Spiral vs Mastery.
Saxon Math vs Horizons vs Singapore vs Math-U-See…
And so many more! If you have homeschooled or even considered it you’ve probably heard various people talking about any or all of the various math styles and curriculums.
But knowing a brand has a good reputation and understanding what to expect throughout a homeschool year or career are two very different things!! I’ve heard a lot of questions about this lately, so let’s spend a little time on getting this figured out.
Most of what you need to know hinges on what method the curriculum teaches. There are two basic schools of thought in math curricula.
Today we’ll look at the differences and why they matter by taking a look at:
A Note: It’s important to note that BOTH concepts aim for general mastery of all covered math concepts. Just because people use the term “mastery” and phrase it as “spiral VS mastery” does not mean your kid won’t “master” math concepts if they use a spiral curriculum! The spiral method is not going to leave your kid hanging!
Now, the definitions.
Spiral Method: “How do you eat an elephant? One bite at a time!”
The spiral method focuses on the introduction of concepts in small, bite-size chunks. This is followed by continual review of the skills. Meanwhile, new information is introduced in similarly small pieces. Picture a penny in one of those science museum centripetal force exhibits. It starts slow and wide and gets faster and faster as it hits the sides of the container until it’s going very fast at the bottom.
With a spiral method your child gains math momentum as they hit concepts over and over and deepen their knowledge.
Mastery Method: “Keep at it till you’ve got it.”
The mastery method approaches concepts in a more sequential way. A student may work on one concept exclusively for days or weeks before proceeding. They’ll work on many similar problems and take tests to see if they have “mastered” the concept, then move on to the next.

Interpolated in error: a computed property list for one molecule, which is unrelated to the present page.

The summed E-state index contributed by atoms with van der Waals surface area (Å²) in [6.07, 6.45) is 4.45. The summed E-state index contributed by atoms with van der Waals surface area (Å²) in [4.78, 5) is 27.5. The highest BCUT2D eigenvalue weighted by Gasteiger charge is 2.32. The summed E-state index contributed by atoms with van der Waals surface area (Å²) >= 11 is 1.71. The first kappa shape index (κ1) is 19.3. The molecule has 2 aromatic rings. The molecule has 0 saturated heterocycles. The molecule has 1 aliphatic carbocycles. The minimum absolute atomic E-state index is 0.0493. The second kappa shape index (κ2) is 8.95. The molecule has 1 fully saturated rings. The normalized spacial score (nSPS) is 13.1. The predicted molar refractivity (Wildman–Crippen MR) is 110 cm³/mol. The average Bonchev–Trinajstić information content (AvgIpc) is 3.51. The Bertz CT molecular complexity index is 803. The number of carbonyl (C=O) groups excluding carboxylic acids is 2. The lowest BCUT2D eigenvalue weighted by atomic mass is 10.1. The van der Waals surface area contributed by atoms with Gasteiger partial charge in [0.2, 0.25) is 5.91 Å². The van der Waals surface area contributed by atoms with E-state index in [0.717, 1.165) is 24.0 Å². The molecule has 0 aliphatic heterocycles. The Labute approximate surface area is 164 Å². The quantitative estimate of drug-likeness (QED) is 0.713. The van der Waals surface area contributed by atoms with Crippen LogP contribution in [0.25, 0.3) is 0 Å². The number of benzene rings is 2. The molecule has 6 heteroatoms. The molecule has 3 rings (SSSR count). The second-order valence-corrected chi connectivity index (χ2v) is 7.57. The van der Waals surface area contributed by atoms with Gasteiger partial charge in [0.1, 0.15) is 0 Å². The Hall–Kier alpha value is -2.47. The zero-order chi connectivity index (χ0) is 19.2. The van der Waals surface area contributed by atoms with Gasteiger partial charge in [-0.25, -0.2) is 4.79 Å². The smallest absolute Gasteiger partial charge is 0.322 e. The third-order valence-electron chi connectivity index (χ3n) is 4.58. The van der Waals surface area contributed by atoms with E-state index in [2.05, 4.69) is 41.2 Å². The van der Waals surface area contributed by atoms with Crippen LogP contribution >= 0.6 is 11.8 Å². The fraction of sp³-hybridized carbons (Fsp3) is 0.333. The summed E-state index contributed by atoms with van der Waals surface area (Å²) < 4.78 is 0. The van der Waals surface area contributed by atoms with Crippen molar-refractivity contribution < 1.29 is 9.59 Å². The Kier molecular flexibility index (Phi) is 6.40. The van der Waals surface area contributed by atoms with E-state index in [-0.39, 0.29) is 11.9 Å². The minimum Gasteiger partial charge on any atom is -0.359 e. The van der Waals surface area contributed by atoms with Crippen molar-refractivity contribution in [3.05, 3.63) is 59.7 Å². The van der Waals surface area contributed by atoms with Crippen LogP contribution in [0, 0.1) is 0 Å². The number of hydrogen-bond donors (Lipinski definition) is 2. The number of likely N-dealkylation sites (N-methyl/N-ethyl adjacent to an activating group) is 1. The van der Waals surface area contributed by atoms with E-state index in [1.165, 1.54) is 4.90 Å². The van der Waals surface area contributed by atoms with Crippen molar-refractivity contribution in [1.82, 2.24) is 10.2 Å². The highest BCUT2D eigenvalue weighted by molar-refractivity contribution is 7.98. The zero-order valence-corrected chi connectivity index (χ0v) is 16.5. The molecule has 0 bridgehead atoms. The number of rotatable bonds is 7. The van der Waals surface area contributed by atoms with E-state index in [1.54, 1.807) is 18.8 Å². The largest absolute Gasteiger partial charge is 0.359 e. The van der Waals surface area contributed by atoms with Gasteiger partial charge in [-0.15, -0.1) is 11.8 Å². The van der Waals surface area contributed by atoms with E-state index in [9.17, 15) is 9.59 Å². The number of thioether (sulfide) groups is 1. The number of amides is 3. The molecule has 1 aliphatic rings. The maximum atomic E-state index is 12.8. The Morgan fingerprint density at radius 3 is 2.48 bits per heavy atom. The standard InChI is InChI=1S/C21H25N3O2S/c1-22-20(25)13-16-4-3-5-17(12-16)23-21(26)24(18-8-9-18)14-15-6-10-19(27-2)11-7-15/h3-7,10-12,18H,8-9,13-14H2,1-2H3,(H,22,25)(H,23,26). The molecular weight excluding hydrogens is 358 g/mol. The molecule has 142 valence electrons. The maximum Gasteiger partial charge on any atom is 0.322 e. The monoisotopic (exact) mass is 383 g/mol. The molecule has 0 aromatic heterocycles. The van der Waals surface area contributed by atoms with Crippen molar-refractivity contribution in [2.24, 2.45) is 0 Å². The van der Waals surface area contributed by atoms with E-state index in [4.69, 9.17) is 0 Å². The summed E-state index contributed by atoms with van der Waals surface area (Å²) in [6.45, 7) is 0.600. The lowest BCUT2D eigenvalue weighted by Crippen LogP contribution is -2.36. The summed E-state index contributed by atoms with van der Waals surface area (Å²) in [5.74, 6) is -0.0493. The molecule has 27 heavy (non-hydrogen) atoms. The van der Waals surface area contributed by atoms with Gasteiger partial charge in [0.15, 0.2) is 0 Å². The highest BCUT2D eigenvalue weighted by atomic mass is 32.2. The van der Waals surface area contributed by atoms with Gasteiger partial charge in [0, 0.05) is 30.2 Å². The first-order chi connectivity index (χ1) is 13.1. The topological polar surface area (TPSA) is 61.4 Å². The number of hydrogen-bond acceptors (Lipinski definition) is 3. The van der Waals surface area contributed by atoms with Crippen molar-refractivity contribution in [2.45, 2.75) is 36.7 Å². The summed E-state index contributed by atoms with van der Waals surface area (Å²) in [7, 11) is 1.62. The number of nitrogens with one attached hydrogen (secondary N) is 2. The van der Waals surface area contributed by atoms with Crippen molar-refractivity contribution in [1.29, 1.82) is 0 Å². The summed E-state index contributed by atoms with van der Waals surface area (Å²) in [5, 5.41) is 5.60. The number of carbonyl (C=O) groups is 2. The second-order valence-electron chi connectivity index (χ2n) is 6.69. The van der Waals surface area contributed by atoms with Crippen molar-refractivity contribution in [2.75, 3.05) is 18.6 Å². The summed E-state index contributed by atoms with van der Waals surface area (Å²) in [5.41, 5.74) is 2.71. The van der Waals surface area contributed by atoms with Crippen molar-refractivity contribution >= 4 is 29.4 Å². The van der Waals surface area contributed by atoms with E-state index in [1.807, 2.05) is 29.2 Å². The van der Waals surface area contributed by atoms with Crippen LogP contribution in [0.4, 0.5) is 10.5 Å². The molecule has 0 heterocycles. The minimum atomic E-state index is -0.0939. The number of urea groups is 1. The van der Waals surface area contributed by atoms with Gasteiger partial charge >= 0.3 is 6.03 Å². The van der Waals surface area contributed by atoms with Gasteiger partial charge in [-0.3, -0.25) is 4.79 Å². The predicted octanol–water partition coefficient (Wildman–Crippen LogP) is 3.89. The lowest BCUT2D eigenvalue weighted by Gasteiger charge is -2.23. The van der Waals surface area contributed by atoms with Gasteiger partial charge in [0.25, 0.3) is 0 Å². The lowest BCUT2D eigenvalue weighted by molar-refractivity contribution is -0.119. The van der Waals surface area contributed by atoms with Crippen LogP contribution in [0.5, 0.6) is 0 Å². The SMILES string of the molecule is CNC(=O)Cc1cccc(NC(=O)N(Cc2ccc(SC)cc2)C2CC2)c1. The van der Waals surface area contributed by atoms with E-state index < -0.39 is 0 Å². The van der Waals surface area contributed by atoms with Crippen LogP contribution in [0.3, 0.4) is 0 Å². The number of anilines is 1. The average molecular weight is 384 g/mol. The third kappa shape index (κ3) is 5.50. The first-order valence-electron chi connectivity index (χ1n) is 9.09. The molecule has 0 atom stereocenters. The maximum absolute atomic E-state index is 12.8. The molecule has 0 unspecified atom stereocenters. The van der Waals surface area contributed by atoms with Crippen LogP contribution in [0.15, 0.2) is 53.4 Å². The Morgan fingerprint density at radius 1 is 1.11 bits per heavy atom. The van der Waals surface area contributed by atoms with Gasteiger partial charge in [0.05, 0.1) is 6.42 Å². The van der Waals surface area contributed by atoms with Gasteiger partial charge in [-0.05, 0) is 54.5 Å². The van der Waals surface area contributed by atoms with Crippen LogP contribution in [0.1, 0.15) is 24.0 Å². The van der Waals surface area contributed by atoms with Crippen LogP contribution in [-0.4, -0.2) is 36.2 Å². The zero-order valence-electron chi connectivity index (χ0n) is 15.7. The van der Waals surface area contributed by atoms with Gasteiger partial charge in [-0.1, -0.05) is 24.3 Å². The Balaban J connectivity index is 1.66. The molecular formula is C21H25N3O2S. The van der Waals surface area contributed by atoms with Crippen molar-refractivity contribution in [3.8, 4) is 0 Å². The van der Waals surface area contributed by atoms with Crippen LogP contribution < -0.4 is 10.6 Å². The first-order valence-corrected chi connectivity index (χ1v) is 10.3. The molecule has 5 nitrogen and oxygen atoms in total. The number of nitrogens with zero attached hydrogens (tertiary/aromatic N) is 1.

Spiral vs Mastery continues to be a debate because there are good curriculums under each category. Obviously, I believe strongly in Saxon math, a spiral curriculum. One of the main reasons is that I believe the spiral method builds a strong foundation that isn’t easily forgotten. When concepts are repeatedly re-visited over the course of a year or years, it becomes deeply ingrained in the brain. It also minimizes gaps in learning.
However, those who find a lot of problems to be time-consuming or frustrating may balk at the number of problems that must be done to ensure repeated exposure.
Mastery method learning, however, is often popular with those who feel that constant repetition will be boring over time. Those who like to consider a concept completed (like checking a box) will like mastery-method math.
However, there are some who may not take to the frequent tests that help gauge mastery.
As with so many things in homeschooling, what’s right will be a combination of what helps your child learn, what a parent can handle teaching, and what supports a family’s lifestyle and their academic goals for their kids. Perhaps that’s a spiral method, with its deep foundation and slowly-over-time style. Or perhaps its mastery, with long periods of time devoted to one concept. You’ll figure it out, and hopefully, this Spiral vs Mastery primer will help.
Have more questions about spiral vs mastery? Drop them in the comments below!
Talk to you soon,
Nicole the Math Lady
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